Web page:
As of now, one can only be either of the two — either a BJP person or a Muslim, contends Mohd. Zeyaul Haque
A few years ago, a political commentator compared the late Sikandar Bakht, then a vice-president of BJP, to a Jewish member of the Nazi party. The Nazi, who was also a Jew, ultimately committed suicide. His agony is quite understandable, because nobody can live a life of such severe contradiction for too long. Interestingly, Bakht did not meet the fate of the man he was compared to.
Bakht, who died a natural death after a long innings in politics, may not have suffered attacks of conscience like his Jewish counterpart. However, a BJP Muslim still remains an oxymoron, that is, one can only be either of the two — either a BJPwallah or a Muslim — never both. After Bakht and Arif Beg came Mukhtar Abbas Naqvi, who spent the entire mid-80s to mid-90s running around newspaper and magazine offices and trying hard to convince everybody that Indian Muslims were rotten and everything about them was terrible. He had the gall to invariably add that he was saying all that "as a Muslim"!
Naqvi used to give press notes carrying his statements on "Muslim" issues. Most English newspapers (and others, too) obliged by carrying these foolish statements, some even giving him enough play in terms of positioning these statements. However, the general impression in the editorial rooms was that this man was in a hurry to prove his trustworthiness to the
Some journalists observed that his fanatical anti-Muslim fervour came from the fact that he was kicked out by his parents for marrying a young woman who happened to be related to a RSS leader. Now that he was disowned by his own family, he had more reasons to cling on to the RSS parivar. Several years later, he was rewarded for his loyalty to the Sangh with a ministerial post at the Centre. The attraction of political power is said to have reconciled his alienated parental family.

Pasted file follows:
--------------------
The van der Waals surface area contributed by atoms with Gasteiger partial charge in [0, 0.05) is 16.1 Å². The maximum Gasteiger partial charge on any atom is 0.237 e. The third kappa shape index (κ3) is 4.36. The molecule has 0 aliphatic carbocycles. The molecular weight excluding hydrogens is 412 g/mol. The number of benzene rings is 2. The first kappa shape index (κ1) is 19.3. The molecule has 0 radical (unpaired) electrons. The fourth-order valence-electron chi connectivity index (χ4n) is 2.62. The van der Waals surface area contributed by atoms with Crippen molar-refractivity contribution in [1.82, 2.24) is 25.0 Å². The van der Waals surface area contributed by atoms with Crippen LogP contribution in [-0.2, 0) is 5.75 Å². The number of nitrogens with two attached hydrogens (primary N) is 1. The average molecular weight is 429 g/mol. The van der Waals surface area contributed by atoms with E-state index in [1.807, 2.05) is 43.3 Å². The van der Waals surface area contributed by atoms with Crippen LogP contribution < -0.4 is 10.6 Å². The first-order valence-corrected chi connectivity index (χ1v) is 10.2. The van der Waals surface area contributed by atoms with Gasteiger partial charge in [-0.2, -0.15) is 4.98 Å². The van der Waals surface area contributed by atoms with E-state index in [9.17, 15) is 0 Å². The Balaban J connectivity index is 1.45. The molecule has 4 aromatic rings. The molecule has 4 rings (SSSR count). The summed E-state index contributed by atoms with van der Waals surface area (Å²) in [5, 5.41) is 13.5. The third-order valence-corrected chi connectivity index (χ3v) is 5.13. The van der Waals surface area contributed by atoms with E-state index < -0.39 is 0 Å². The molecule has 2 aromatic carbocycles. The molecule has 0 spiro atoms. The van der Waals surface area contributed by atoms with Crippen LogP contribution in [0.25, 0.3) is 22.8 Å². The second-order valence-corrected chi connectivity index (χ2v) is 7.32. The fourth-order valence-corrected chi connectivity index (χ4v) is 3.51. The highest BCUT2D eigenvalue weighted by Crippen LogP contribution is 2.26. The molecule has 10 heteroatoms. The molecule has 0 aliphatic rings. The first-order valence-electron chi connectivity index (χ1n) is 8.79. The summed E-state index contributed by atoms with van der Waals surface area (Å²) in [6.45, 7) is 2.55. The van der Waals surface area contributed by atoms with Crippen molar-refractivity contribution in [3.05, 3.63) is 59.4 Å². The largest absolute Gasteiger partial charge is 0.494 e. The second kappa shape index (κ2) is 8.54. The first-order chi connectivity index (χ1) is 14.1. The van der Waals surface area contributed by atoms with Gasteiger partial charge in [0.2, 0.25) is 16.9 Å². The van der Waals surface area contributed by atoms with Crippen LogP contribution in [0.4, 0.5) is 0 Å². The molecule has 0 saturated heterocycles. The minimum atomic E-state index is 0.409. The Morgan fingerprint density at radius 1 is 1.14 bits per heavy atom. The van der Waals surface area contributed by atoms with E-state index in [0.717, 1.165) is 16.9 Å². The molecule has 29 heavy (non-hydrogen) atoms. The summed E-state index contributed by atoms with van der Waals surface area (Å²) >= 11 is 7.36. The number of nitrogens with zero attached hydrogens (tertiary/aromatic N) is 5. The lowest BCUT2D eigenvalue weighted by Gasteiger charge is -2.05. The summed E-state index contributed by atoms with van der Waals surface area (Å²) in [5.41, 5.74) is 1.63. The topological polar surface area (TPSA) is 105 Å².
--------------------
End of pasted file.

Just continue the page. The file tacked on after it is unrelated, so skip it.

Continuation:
Interestingly, while Naqvi was drawn into the Sangh fold because he married a Sangh leader's relative, his predecessor Bakht became the target of Sangh's ire for being impudent enough to have married a Hindu woman. The Sangh was so furious at Bakht that a massive communal riot was barely averted. It was a time when the city was still recovering from a terrible riot fatigue.
Delhi would certainly have witnessed terrible riots had the people not been sick and tired of the protracted post-Partion riots. However, the Sangh did try its best to disturb peace. Bakht later moved into the Sangh fold, and this friendship, which had begun from enmity, lasted till he died recently.
Bakht is said to have started his political career as a sympathiser of Muslim causes. Later he moved on to the secular front of Subhadra Joshi before jumping on to the Hindutva bandwagon, a career trajectory similar to that of Arif Mohammad Khan.
Khan's first major victory was his AMU students union presidency, which he won with the support of Islamists in the teeth of fierce opposition from secularists. He changed quite a few cloaks before donning the saffron robe. A classical turncoat, Khan today can muster the cheek to call Islamists kathmullahs , a term of derision applied to the same people who had ensured his first victory.
In the intervening years he inched close to Mrs Indira Gandhi. After that came his avtar as India's minister of aviation. The Boeing deal scandal of that period made massive headlines, as did the news of his figuring in the Hawala scam. He came virtually unscathed out of the two scams thanks largely to shabby investigation.
BJP's other Arif, that is Arif Beg, also turned out to be a chameleon who has little faith in anything except his own narrow interests. Najma Heptullah, whose refrain has been her putative genetic link to Maulana Azad, tops them all because only she knows how to blend Azad and
That leaves us with Syed Shahnawaz Hussein, whose greatest contribution to the country is that he has tried to tell the Muslim world that everything is fine with Indian Muslims. He avers that under the BJP, Muslims of India experienced "only one riot , that of Gujarat". That is like somebody declaring innocently, "In my entire life I have murdered only once." Nobody expects any better quality of mind in the Sangh Muslims. Had they known better, they would not be where they find themselves today.
All said and done, some understanding with the Sangh is still possible, and desirable. But that is possible only with organisations, like the Jamiatul Ulema-i-Hind trying to establish a dialogue with the Sangh and build bridges. Or, the Jamaat-e-Islami trying the same during the Emergency. Solo players and freelancers like Najma and Arif or, for that matter, others of their ilk, speak and act only for themselves.
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